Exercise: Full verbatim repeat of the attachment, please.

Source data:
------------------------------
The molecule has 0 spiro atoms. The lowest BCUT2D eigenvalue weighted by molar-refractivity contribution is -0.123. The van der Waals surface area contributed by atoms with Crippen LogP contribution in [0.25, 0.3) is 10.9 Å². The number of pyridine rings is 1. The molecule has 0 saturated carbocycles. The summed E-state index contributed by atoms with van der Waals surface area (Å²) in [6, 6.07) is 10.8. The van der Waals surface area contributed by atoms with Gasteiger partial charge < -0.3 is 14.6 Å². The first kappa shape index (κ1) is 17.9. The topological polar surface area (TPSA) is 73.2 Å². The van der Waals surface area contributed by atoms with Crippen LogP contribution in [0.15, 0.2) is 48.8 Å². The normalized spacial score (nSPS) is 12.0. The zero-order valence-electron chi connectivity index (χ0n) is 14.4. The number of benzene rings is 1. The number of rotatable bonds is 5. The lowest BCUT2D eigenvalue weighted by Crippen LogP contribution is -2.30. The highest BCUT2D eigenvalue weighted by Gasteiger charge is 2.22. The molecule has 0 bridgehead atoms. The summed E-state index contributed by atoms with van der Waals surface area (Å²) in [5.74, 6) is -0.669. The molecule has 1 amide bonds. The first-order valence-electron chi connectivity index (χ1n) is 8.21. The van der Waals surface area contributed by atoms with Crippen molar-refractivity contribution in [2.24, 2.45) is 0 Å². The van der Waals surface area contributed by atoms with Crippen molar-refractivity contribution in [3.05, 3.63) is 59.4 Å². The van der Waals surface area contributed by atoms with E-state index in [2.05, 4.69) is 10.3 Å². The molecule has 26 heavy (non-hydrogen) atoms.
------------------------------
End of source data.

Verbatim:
The molecule has 0 spiro atoms. The lowest BCUT2D eigenvalue weighted by molar-refractivity contribution is -0.123. The van der Waals surface area contributed by atoms with Crippen LogP contribution in [0.25, 0.3) is 10.9 Å². The number of pyridine rings is 1. The molecule has 0 saturated carbocycles. The summed E-state index contributed by atoms with van der Waals surface area (Å²) in [6, 6.07) is 10.8. The van der Waals surface area contributed by atoms with Gasteiger partial charge < -0.3 is 14.6 Å². The first kappa shape index (κ1) is 17.9. The topological polar surface area (TPSA) is 73.2 Å². The van der Waals surface area contributed by atoms with Crippen LogP contribution in [0.15, 0.2) is 48.8 Å². The normalized spacial score (nSPS) is 12.0. The zero-order valence-electron chi connectivity index (χ0n) is 14.4. The number of benzene rings is 1. The number of rotatable bonds is 5. The lowest BCUT2D eigenvalue weighted by Crippen LogP contribution is -2.30. The highest BCUT2D eigenvalue weighted by Gasteiger charge is 2.22. The molecule has 0 bridgehead atoms. The summed E-state index contributed by atoms with van der Waals surface area (Å²) in [5.74, 6) is -0.669. The molecule has 1 amide bonds. The first-order valence-electron chi connectivity index (χ1n) is 8.21. The van der Waals surface area contributed by atoms with Crippen molar-refractivity contribution in [2.24, 2.45) is 0 Å². The van der Waals surface area contributed by atoms with Crippen molar-refractivity contribution in [3.05, 3.63) is 59.4 Å². The van der Waals surface area contributed by atoms with E-state index in [2.05, 4.69) is 10.3 Å². The molecule has 26 heavy (non-hydrogen) atoms.